Beach Safety Tips

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A day at the beach is something many people look forward to about summer. It’s a great way to spend time together as a family for a few hours or several days. But, like many things, there can be a “down” side to spending time at the beach if you end up with a sunburn, jellyfish sting, water-born illness, or some other not-so-fun souvenir of your time. Being safe can prevent injuries and drowning.

Here are a few tips to keep in mind before you head to your favorite lake or seaside spot:

Teach everyone to swim.

While it may be too late for your beach vacation this year, being able to swim should be a life goal for everyone. Kids can start lessons as young as a few months old and should continue until they’re strong swimmers able to swim some distance and with good survival skills such as treading water and back floating. “There is a big difference between a proficient swimmer and being comfortable in the water,” says Roy Fielding (aquatics director at the University of North Carolina, Charlotte), who adds that everybody in the family should be comfortable.

However, pool swimming is much different than “open water” swimming which can – and usually is – full of surprises. (And, if you’ve never learned how to swim, it’s not too late! Most facilities which teach children offer some classes for adults as well.)

Look, think, talk.

If you’re planning on a day – or more – at the beach, be sure to check the weather forecast and the tide tables. When you arrive, check out surf conditions and any posted warnings. Be sure to observe any beach closure, advisory, or safety hazard signs. Before you arrive, talk about what might happen and how to respond if things do happen. Even if you’re not planning to swim in the water, such as fishing or looking at tide pools, be prepared to go in the water (think “fall in”!).

Practice and know “water sign language”.

Make sure everyone in the group knows two universal signals of sign language: Waving arms in the air = “Help!” and hand on top of the head = “I’m okay.” Playing in the ocean with big waves is a lot different than being in a pool, so practice diving under the water for rings and staying under for several seconds. Being comfortable in the water is the best way to prevent panic if someone suddenly finds themselves in over their head.

Be the lifeguard.

Teach kids never to swim alone. Using the buddy system means there’s always someone looking out for you or able to go for help. Even when there are lifeguards, designate an adult to watch children. It’s important to designate a specific person – and it’s fine to take turns – to be sure everyone knows who is responsible.

Don’t mix risky drinking with water fun.

Up to 70% of water recreation deaths of teens and adults involve the use of alcohol. Enough said.

Know what to do for jellyfish stings.

A large number of marine animals commonly grouped together as “jellyfish” can cause a painful, and occasionally life-threatening, sting. These include fire coral, hydroids, jellyfishes, and anemones. When you come into contact with the creature’s tentacle or other appendages which carry millions of small stinging cells, the “sting” occurs. Stings can range in severity from a mild burning sensation and skin redness to severe pain and blistering with generalized symptoms of illness (nausea, vomiting, etc.) Even broken-off tentacles in the surf or washed up on the beach can retain their toxicity for months and should never be handled.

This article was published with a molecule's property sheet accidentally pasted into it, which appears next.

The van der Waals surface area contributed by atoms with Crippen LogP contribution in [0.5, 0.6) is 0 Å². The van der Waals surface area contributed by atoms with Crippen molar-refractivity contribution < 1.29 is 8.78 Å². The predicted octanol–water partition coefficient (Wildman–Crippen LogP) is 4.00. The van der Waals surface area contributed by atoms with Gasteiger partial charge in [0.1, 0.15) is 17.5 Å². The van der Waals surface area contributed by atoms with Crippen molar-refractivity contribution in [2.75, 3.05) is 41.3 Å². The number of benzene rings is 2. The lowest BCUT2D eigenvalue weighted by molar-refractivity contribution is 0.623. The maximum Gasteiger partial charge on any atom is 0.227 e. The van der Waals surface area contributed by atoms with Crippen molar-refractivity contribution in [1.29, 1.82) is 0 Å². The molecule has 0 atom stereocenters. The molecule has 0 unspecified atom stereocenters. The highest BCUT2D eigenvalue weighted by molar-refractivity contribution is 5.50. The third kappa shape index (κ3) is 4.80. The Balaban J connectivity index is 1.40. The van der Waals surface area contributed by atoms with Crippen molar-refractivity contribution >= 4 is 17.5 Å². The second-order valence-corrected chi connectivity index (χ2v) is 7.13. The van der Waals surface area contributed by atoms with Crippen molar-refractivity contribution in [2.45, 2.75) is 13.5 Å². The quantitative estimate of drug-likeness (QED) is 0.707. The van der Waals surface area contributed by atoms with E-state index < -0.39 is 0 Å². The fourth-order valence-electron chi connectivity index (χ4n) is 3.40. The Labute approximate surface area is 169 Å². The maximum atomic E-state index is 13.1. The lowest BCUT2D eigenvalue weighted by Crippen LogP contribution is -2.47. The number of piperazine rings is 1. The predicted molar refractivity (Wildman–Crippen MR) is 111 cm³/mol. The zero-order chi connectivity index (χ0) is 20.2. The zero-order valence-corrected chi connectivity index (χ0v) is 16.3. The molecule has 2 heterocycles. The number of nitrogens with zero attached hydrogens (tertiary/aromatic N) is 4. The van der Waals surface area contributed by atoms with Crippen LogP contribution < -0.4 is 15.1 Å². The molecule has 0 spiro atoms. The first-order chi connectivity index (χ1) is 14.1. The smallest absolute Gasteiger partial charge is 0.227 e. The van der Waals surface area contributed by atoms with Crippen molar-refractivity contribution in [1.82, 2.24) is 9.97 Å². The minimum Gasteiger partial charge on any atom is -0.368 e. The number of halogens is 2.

If someone is stung:

· Get out of the water.

· Rinse the area with vinegar. (It’s a good idea to keep a small plastic bottle of vinegar in your beach bag.)

· Don’t rub the area.

· Use tweezers to pick out any tentacles still visible. Do not scrape with a card or other stiff material.

· Do not apply ice or ice packs.

· Immediately call 911 if you see symptoms of an allergic reaction. More information about treatment for jellyfish stings can be found here.

Waterborne illnesses.

Waterborne illnesses are caused by germs and/or chemicals found in water we swim in and are caused by swallowing or coming into contact with contaminated water in swimming pools, hot tubs, water parks, water play areas, interactive fountains, rivers, lakes, or oceans.

The most commonly reported symptom is diarrhea (caused most often by Cryptosporidium, Giardia, E. coli, Shigella, and norovirus), but encompasses a wide variety of infections, including gastrointestinal, skin, ear, respiratory, eye, neurologic, and wound infections. For more about water-borne illnesses, see our previous blog post.

Don’t hesitate to contact the health professionals at Integrity Urgent Care if you start feeling ill – and especially if symptoms persist or you run a fever – after time at the beach. Call or visit one of our convenient locations today. Summer is too short to miss out on even a day or two of fun from the after-effects of a fun outing at the beach. Happy summer, everyone!


Auerbach P. I’ve been stung: what should I do? Drivers Alert Network [online]. Updated Mar 2004. [accessed 10 Jul 2019].

Integrity Urgent Care. First-aid handbook: Waterborne Illness. [blog post]. 25 Jun 2018.

National Institute on Alcohol Abuse and Alcoholism. Risky drinking can put a chill on your summer fun. National Institutes of Health. Updated Jun 2019 [accessed 10 Jul 2019].

Romero S. Outdoor water safety. from Nemours. Reviewed May 2019 [accessed 10 Jul 2019].

Steere M. How to keep your kids safe at the beach. 2 Aug 2013 [accessed 10 Jul 2019].

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